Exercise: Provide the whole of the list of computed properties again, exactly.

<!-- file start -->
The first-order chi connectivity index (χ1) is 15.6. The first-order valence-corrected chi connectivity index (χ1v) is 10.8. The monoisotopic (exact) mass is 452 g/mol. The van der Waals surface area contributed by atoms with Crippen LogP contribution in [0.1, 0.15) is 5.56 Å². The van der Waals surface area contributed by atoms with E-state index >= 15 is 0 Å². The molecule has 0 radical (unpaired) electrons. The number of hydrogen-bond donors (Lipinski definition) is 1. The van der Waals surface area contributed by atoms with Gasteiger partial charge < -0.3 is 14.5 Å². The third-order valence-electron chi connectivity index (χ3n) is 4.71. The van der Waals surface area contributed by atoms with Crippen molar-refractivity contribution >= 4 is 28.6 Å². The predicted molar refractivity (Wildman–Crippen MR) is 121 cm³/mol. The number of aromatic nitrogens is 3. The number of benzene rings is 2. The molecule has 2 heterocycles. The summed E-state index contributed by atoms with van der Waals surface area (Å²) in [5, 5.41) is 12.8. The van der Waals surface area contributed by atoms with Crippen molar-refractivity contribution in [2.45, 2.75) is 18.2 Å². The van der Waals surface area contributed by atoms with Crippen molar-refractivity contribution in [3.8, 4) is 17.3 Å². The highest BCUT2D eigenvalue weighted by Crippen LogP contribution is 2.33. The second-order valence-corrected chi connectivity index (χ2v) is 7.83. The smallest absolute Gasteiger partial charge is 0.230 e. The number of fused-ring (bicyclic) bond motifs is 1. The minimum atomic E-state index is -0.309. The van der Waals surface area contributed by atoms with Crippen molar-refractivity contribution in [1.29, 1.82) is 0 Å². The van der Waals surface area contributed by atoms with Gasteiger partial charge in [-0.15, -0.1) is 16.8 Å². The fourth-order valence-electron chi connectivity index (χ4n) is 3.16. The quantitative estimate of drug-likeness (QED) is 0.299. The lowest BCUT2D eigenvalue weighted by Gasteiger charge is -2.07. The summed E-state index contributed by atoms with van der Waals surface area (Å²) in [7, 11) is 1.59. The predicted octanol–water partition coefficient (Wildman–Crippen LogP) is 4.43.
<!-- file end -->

The first-order chi connectivity index (χ1) is 15.6. The first-order valence-corrected chi connectivity index (χ1v) is 10.8. The monoisotopic (exact) mass is 452 g/mol. The van der Waals surface area contributed by atoms with Crippen LogP contribution in [0.1, 0.15) is 5.56 Å². The van der Waals surface area contributed by atoms with E-state index >= 15 is 0 Å². The molecule has 0 radical (unpaired) electrons. The number of hydrogen-bond donors (Lipinski definition) is 1. The van der Waals surface area contributed by atoms with Gasteiger partial charge < -0.3 is 14.5 Å². The third-order valence-electron chi connectivity index (χ3n) is 4.71. The van der Waals surface area contributed by atoms with Crippen molar-refractivity contribution >= 4 is 28.6 Å². The predicted molar refractivity (Wildman–Crippen MR) is 121 cm³/mol. The number of aromatic nitrogens is 3. The number of benzene rings is 2. The molecule has 2 heterocycles. The summed E-state index contributed by atoms with van der Waals surface area (Å²) in [5, 5.41) is 12.8. The van der Waals surface area contributed by atoms with Crippen molar-refractivity contribution in [2.45, 2.75) is 18.2 Å². The van der Waals surface area contributed by atoms with Crippen molar-refractivity contribution in [3.8, 4) is 17.3 Å². The highest BCUT2D eigenvalue weighted by Crippen LogP contribution is 2.33. The second-order valence-corrected chi connectivity index (χ2v) is 7.83. The smallest absolute Gasteiger partial charge is 0.230 e. The number of fused-ring (bicyclic) bond motifs is 1. The minimum atomic E-state index is -0.309. The van der Waals surface area contributed by atoms with Crippen molar-refractivity contribution in [1.29, 1.82) is 0 Å². The van der Waals surface area contributed by atoms with Gasteiger partial charge in [-0.15, -0.1) is 16.8 Å². The fourth-order valence-electron chi connectivity index (χ4n) is 3.16. The quantitative estimate of drug-likeness (QED) is 0.299. The lowest BCUT2D eigenvalue weighted by Gasteiger charge is -2.07. The summed E-state index contributed by atoms with van der Waals surface area (Å²) in [7, 11) is 1.59. The predicted octanol–water partition coefficient (Wildman–Crippen LogP) is 4.43.